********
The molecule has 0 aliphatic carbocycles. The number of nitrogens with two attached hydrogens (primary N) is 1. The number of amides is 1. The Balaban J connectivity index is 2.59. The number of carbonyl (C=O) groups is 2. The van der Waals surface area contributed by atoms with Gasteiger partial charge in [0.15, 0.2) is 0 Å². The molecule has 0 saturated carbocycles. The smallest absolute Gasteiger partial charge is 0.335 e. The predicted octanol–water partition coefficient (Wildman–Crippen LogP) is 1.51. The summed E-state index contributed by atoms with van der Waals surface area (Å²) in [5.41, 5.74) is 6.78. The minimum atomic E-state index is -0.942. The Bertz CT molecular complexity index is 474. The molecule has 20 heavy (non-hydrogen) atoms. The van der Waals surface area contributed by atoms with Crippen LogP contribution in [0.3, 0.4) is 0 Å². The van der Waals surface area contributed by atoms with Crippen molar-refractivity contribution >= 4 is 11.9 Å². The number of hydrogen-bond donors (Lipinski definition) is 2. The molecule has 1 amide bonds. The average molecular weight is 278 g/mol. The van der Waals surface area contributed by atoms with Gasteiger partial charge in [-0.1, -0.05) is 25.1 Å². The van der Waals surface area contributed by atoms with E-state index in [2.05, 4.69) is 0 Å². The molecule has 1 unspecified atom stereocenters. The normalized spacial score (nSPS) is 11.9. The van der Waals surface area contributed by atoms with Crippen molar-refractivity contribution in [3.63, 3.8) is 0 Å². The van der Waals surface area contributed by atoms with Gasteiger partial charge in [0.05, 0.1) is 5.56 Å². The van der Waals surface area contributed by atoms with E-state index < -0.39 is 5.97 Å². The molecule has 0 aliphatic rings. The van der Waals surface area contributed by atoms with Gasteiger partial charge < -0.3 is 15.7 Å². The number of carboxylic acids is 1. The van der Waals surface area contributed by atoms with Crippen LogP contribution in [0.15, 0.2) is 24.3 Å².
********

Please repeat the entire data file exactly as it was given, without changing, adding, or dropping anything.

The molecule has 0 aliphatic carbocycles. The number of nitrogens with two attached hydrogens (primary N) is 1. The number of amides is 1. The Balaban J connectivity index is 2.59. The number of carbonyl (C=O) groups is 2. The van der Waals surface area contributed by atoms with Gasteiger partial charge in [0.15, 0.2) is 0 Å². The molecule has 0 saturated carbocycles. The smallest absolute Gasteiger partial charge is 0.335 e. The predicted octanol–water partition coefficient (Wildman–Crippen LogP) is 1.51. The summed E-state index contributed by atoms with van der Waals surface area (Å²) in [5.41, 5.74) is 6.78. The minimum atomic E-state index is -0.942. The Bertz CT molecular complexity index is 474. The molecule has 20 heavy (non-hydrogen) atoms. The van der Waals surface area contributed by atoms with Crippen LogP contribution in [0.3, 0.4) is 0 Å². The van der Waals surface area contributed by atoms with Crippen molar-refractivity contribution >= 4 is 11.9 Å². The number of hydrogen-bond donors (Lipinski definition) is 2. The molecule has 1 amide bonds. The average molecular weight is 278 g/mol. The van der Waals surface area contributed by atoms with Gasteiger partial charge in [-0.1, -0.05) is 25.1 Å². The van der Waals surface area contributed by atoms with E-state index in [2.05, 4.69) is 0 Å². The molecule has 1 unspecified atom stereocenters. The normalized spacial score (nSPS) is 11.9. The van der Waals surface area contributed by atoms with Crippen molar-refractivity contribution in [3.63, 3.8) is 0 Å². The van der Waals surface area contributed by atoms with Gasteiger partial charge in [0.05, 0.1) is 5.56 Å². The van der Waals surface area contributed by atoms with E-state index < -0.39 is 5.97 Å². The molecule has 0 aliphatic rings. The van der Waals surface area contributed by atoms with Gasteiger partial charge < -0.3 is 15.7 Å². The number of carboxylic acids is 1. The van der Waals surface area contributed by atoms with Crippen LogP contribution in [0.15, 0.2) is 24.3 Å².